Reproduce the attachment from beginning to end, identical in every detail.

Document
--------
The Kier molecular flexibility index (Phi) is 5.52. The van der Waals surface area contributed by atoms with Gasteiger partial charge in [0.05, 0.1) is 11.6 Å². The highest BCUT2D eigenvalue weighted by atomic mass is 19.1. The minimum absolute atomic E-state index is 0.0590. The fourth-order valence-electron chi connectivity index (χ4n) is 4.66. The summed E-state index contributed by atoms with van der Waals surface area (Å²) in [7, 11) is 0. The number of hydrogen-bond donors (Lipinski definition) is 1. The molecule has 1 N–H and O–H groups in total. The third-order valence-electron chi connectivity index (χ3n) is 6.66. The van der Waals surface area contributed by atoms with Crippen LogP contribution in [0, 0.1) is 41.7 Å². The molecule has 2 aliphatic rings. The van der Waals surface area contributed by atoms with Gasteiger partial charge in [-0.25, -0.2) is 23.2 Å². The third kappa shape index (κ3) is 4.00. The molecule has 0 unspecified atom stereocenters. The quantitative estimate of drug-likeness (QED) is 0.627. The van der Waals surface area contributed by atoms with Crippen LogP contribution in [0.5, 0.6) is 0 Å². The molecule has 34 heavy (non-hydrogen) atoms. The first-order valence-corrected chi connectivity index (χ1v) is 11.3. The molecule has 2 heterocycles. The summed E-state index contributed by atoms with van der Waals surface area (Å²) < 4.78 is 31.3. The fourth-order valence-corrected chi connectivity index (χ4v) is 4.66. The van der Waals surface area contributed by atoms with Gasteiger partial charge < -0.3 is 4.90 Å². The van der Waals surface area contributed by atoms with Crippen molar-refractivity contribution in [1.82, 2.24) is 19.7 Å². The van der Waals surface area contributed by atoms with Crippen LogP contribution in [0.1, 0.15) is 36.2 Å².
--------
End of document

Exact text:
The Kier molecular flexibility index (Phi) is 5.52. The van der Waals surface area contributed by atoms with Gasteiger partial charge in [0.05, 0.1) is 11.6 Å². The highest BCUT2D eigenvalue weighted by atomic mass is 19.1. The minimum absolute atomic E-state index is 0.0590. The fourth-order valence-electron chi connectivity index (χ4n) is 4.66. The summed E-state index contributed by atoms with van der Waals surface area (Å²) in [7, 11) is 0. The number of hydrogen-bond donors (Lipinski definition) is 1. The molecule has 1 N–H and O–H groups in total. The third-order valence-electron chi connectivity index (χ3n) is 6.66. The van der Waals surface area contributed by atoms with Crippen LogP contribution in [0, 0.1) is 41.7 Å². The molecule has 2 aliphatic rings. The van der Waals surface area contributed by atoms with Gasteiger partial charge in [-0.25, -0.2) is 23.2 Å². The third kappa shape index (κ3) is 4.00. The molecule has 0 unspecified atom stereocenters. The quantitative estimate of drug-likeness (QED) is 0.627. The van der Waals surface area contributed by atoms with Crippen LogP contribution in [0.5, 0.6) is 0 Å². The molecule has 34 heavy (non-hydrogen) atoms. The first-order valence-corrected chi connectivity index (χ1v) is 11.3. The molecule has 2 heterocycles. The summed E-state index contributed by atoms with van der Waals surface area (Å²) < 4.78 is 31.3. The fourth-order valence-corrected chi connectivity index (χ4v) is 4.66. The van der Waals surface area contributed by atoms with Gasteiger partial charge < -0.3 is 4.90 Å². The van der Waals surface area contributed by atoms with Crippen molar-refractivity contribution in [1.82, 2.24) is 19.7 Å². The van der Waals surface area contributed by atoms with Crippen LogP contribution in [0.1, 0.15) is 36.2 Å².